Finding net gravitational force magnitude on moonby TmrK Tags: force, gravitational, magnitude, moon 

#1
Sep1311, 11:41 PM

P: 21

1. The problem statement, all variables and given/known data
The drawing (not to scale) shows one alignment of the sun, earth, and moon. The gravitational force that the sun exerts on the moon is perpendicular to the force that the earth exerts on the moon. The masses are: mass of sun=1.99 × 1030 kg, mass of earth=5.98 × 1024 kg, mass of moon=7.35 × 1022 kg. The distances shown in the drawing are rSM = 1.50 × 1011 m and rEM = 3.85 × 108 m. Determine the magnitude of the net gravitational force on the moon. 2. Relevant equations F_{sm}=Gm_{s}m_{m}/r_{sm}^{2} F_{em}=Gm_{e}m_{m}/r_{em}^{2} F_{net}=F_{sm}+F_{em} 3. The attempt at a solution Solved for Fsm, which equals to 4.3359444667x10^{64} Fem=1.977847934X10^{84} After finding the sum of these two forces, which is 8.68x10^{128}, I decided to find the square root of this and ended up getting 2.946183972531247x10^{64}. This, however, was proven incorrect.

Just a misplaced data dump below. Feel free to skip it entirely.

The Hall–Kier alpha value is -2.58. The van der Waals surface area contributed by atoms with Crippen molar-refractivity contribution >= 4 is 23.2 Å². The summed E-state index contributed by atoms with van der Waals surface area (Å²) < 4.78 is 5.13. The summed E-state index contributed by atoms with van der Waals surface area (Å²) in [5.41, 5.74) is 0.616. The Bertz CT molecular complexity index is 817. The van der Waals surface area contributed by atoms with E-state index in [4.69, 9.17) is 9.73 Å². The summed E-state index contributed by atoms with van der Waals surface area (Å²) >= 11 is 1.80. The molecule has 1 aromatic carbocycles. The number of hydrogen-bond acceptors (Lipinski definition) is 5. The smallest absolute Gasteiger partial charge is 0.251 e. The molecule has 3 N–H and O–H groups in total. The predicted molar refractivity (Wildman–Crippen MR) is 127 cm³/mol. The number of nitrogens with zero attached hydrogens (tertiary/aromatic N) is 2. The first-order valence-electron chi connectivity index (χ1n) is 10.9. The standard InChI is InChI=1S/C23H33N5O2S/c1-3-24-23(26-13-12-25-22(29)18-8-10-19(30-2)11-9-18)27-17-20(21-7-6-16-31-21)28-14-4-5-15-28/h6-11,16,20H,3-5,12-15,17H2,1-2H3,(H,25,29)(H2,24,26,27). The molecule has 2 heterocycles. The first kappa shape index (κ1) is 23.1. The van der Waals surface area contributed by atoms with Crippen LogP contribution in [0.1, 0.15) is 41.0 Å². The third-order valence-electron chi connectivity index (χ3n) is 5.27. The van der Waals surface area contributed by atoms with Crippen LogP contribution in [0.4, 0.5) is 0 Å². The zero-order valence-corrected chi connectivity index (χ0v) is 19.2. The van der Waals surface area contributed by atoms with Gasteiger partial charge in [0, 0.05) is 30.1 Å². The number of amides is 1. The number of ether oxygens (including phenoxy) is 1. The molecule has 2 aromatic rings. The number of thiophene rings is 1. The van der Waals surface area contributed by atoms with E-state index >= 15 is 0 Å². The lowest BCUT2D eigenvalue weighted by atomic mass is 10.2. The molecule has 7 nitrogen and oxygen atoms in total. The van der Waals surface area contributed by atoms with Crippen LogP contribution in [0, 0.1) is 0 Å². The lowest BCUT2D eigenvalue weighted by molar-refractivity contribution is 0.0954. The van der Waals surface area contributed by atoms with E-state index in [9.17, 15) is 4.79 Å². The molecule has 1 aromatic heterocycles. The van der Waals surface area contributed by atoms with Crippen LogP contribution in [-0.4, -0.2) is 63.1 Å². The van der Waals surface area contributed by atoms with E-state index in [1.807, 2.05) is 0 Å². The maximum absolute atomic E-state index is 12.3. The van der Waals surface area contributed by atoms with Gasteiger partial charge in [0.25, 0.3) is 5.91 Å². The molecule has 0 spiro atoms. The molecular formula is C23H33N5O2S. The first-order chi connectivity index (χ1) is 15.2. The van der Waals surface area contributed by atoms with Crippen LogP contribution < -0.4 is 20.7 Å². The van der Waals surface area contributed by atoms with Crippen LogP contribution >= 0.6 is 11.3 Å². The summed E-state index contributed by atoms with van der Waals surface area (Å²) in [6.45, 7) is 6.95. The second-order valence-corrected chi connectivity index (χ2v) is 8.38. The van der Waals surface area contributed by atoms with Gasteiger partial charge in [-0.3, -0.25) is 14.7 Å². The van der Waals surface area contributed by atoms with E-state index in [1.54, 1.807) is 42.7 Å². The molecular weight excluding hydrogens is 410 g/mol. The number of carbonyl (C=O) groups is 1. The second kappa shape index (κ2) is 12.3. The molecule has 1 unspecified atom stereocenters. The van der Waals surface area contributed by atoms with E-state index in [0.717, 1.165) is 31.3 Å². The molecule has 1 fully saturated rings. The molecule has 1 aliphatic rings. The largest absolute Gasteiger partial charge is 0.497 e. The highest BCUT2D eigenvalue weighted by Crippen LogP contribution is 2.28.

#2
Sep1311, 11:56 PM

Emeritus
Sci Advisor
PF Gold
P: 5,198

The forces aren't in the same direction, so you can't just add their magnitudes together. You need to find their vector sum.
EDIT: Also you should really include units in all of your calculations. 



#3
Sep1411, 12:16 AM

P: 21

It's that, or WileyPlus's system... 


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